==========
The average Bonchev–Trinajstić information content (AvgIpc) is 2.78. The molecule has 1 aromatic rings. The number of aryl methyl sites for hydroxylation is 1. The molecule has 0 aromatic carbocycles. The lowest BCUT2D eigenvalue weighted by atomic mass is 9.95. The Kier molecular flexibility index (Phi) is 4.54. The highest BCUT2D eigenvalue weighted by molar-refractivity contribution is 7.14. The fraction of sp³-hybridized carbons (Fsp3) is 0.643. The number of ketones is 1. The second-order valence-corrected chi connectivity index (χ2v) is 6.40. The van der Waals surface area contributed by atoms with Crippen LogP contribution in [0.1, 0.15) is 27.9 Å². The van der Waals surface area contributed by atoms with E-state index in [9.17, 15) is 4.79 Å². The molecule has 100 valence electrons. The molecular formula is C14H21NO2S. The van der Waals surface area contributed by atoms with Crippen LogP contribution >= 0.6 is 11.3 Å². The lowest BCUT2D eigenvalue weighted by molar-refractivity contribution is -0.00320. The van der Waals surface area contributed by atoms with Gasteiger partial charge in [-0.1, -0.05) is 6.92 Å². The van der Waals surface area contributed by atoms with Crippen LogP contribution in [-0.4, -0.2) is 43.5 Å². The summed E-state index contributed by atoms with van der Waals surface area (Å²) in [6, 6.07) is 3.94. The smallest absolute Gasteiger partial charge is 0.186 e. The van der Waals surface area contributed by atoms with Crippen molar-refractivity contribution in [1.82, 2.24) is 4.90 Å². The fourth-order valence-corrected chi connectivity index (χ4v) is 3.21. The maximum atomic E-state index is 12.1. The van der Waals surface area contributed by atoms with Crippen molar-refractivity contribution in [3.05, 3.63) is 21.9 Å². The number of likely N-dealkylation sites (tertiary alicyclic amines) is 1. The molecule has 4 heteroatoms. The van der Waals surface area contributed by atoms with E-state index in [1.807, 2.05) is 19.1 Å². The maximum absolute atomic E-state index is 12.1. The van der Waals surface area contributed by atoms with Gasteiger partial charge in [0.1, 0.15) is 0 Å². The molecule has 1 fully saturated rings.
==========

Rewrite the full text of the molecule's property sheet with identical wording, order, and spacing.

The average Bonchev–Trinajstić information content (AvgIpc) is 2.78. The molecule has 1 aromatic rings. The number of aryl methyl sites for hydroxylation is 1. The molecule has 0 aromatic carbocycles. The lowest BCUT2D eigenvalue weighted by atomic mass is 9.95. The Kier molecular flexibility index (Phi) is 4.54. The highest BCUT2D eigenvalue weighted by molar-refractivity contribution is 7.14. The fraction of sp³-hybridized carbons (Fsp3) is 0.643. The number of ketones is 1. The second-order valence-corrected chi connectivity index (χ2v) is 6.40. The van der Waals surface area contributed by atoms with Crippen LogP contribution in [0.1, 0.15) is 27.9 Å². The van der Waals surface area contributed by atoms with E-state index in [9.17, 15) is 4.79 Å². The molecule has 100 valence electrons. The molecular formula is C14H21NO2S. The van der Waals surface area contributed by atoms with Crippen LogP contribution >= 0.6 is 11.3 Å². The lowest BCUT2D eigenvalue weighted by molar-refractivity contribution is -0.00320. The van der Waals surface area contributed by atoms with Gasteiger partial charge in [-0.1, -0.05) is 6.92 Å². The van der Waals surface area contributed by atoms with Crippen LogP contribution in [-0.4, -0.2) is 43.5 Å². The summed E-state index contributed by atoms with van der Waals surface area (Å²) in [6, 6.07) is 3.94. The smallest absolute Gasteiger partial charge is 0.186 e. The van der Waals surface area contributed by atoms with Crippen molar-refractivity contribution in [1.82, 2.24) is 4.90 Å². The fourth-order valence-corrected chi connectivity index (χ4v) is 3.21. The maximum atomic E-state index is 12.1. The van der Waals surface area contributed by atoms with Crippen molar-refractivity contribution in [3.05, 3.63) is 21.9 Å². The number of likely N-dealkylation sites (tertiary alicyclic amines) is 1. The molecule has 4 heteroatoms. The van der Waals surface area contributed by atoms with E-state index in [1.807, 2.05) is 19.1 Å². The maximum absolute atomic E-state index is 12.1. The van der Waals surface area contributed by atoms with Gasteiger partial charge in [0.1, 0.15) is 0 Å². The molecule has 1 fully saturated rings.